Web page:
I have a friend from Pittsburgh spending the week with me. This is her first time in Alaska and I spent the day with her on the Arm. Our plan was to wander the Seward Hwy, stopping and starting as we came across photographic possibilities. We didn't get very far.
Our first stop was Potter Marsh just outside of the city. The Tundra swans are migrating to warmer climates (sounds familiar!) They stop at the marsh and stock up for a few days of grub. There were about a dozen swans.
We came across a family closer to the road; a mated pair and 2 signets. Shelagh got a quick lesson on 'doing a Panama" and using the car as a buffer from highway traffic while we shot a few frames.
We stopped at Beluga Point and ignored the "No Trespassing, R/R property" signs and climbed out on the point, crossing the r/r tracks and climbing over the big rocks.
Beluga Point has some great little places that capture lots of driftwood. Some of the logs would be great to have in a fireplace for the entire night.
At the same time, some of the vistas don't seem quite Earth like.
There are lots of places along Turnagain Arm that have pullouts to tell you about the history of the area. There are also great trails to walk and bike. It's easy to spend the day and not go anywhere.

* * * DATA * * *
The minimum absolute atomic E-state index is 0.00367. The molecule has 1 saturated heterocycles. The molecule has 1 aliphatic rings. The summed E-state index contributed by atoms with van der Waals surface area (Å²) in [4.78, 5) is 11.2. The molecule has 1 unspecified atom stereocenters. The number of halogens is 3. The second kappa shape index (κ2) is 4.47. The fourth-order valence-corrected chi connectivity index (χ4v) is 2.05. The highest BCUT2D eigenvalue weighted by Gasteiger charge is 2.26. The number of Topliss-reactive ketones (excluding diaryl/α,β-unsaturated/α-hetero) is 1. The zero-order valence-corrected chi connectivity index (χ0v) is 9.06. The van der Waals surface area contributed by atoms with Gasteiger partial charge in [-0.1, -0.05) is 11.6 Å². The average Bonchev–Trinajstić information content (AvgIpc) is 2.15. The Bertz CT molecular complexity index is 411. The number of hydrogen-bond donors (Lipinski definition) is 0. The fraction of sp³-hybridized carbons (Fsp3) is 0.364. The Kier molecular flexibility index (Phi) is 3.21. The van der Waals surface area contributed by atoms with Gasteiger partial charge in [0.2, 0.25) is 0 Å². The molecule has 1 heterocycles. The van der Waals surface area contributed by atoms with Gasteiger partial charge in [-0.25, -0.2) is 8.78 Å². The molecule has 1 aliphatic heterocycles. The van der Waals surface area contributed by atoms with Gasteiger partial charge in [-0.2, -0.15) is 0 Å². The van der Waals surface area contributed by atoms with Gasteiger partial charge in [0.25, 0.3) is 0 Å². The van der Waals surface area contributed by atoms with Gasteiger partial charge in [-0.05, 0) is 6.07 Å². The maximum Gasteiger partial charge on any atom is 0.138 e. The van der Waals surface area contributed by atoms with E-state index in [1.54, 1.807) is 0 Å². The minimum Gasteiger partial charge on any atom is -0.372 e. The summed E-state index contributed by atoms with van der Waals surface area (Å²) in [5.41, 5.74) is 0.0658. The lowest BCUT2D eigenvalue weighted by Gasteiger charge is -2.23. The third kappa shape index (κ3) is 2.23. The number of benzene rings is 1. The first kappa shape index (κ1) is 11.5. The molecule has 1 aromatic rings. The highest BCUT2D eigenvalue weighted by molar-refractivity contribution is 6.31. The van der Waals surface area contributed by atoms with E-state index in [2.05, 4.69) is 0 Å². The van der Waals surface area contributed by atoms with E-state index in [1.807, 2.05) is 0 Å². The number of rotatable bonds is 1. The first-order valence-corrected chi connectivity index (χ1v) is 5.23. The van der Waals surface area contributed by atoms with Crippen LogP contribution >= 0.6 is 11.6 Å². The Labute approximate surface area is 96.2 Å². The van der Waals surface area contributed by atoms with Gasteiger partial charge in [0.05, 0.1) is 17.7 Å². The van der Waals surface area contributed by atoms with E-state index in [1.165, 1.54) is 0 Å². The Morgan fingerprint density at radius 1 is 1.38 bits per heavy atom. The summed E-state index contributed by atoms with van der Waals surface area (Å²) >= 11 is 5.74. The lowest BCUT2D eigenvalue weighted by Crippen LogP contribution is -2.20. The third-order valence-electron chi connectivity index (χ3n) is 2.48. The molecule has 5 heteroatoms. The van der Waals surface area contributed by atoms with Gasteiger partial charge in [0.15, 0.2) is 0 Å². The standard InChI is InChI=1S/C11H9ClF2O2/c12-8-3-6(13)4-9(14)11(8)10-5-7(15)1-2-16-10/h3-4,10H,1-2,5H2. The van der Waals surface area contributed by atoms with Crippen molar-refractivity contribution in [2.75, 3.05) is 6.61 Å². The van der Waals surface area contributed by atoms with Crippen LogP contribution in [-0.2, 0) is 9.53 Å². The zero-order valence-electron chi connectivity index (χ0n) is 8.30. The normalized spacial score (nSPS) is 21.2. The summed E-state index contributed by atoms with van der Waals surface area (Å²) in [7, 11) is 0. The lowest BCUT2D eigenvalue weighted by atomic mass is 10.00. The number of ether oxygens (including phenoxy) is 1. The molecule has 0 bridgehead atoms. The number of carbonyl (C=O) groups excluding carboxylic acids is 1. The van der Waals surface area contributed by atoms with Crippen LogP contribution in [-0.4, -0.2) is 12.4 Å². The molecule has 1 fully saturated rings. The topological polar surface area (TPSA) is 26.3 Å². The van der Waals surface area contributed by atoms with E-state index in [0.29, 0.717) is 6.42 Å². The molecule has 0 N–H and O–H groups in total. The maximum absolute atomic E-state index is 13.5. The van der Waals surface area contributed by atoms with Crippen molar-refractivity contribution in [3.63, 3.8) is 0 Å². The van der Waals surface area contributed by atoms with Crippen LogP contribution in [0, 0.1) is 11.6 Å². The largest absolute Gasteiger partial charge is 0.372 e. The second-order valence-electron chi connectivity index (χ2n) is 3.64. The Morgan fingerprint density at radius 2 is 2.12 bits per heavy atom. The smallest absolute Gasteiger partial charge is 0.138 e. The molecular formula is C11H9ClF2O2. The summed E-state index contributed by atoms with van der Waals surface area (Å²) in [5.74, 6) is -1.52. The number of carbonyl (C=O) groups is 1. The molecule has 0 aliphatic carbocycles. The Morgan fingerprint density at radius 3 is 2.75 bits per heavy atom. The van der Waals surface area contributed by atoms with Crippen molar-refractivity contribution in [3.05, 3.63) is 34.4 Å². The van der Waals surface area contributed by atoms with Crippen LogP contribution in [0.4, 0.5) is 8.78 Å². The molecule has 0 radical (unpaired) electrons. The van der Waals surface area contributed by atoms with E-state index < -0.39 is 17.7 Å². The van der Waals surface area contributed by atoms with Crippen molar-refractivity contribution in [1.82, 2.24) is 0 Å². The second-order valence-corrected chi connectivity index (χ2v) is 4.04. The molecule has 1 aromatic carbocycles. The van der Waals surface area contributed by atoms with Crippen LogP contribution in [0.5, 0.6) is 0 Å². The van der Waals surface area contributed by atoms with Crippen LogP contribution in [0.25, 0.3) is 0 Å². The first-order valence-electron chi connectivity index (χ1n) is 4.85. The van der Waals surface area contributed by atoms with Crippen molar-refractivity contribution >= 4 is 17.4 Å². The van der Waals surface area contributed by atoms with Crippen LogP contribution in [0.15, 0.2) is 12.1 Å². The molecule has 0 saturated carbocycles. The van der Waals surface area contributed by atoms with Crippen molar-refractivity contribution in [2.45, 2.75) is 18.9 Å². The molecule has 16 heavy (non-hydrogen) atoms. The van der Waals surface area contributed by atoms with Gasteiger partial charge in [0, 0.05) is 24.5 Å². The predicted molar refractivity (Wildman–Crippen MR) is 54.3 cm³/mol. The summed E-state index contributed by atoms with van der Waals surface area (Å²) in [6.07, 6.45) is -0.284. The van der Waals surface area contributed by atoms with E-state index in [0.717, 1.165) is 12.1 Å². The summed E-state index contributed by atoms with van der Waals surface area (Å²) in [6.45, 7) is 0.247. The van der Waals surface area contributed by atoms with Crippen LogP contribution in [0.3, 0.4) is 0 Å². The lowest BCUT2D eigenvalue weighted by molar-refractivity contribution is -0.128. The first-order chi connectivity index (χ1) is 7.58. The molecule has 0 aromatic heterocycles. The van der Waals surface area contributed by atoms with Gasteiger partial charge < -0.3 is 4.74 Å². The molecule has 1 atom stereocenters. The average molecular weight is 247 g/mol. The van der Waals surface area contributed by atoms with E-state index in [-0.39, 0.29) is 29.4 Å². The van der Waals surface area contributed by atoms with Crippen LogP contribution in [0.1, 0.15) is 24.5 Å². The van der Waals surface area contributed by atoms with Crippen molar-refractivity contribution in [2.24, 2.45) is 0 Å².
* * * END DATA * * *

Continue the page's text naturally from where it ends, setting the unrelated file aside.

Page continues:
The highway was relocated several years ago so the old pavement gives you a great place to hike away from traffic. One of the things you'll find as you hike the old roadbed is the 105 howitzer gun used to shoot down avalanches. Still in use today these date from WW2 and can hurl a shell 5 miles into the mountain to knock down the snow before it buries the road. That's Shelagh enjoying the afternoon sun.
There are lots of waterfalls bordering the old roadbed. Tucked into the hills they ice up in the winter and create dramatic ice cliffs and dangerous conditions to walk and hike.
Across from the Portage Glacier turnout is the Alaska Conservation Center. It is a 'rescue and education' center for lots of the larger mammals in the state. You drive thru it or hike the road. The wildlife are in large fenced enclosures roaming the area. Most of these animals were injured at one time or are being used to help breed an endangered species.
A family of caribou.
Musk ox. The original herds north of Fairbanks were just about hunted to extinction in the 1800s. The breed was re-introduced to Alaska with stock from Russia years ago. Turns out the DNA was identical so the stock from Russia was from the same original herds. That was a good thing. There is now a large herd roaming the tundra. Just like bison. We have a large bison herd in the interior.
The road to Portage has some great lakes and streams. There are a lot of beaver dams and the salmon runs are really thick in the area. Portage Glacier no longer calves into Portage Lake; it left the lake a couple summers ago and the only way to see the glacier now is to take a boat.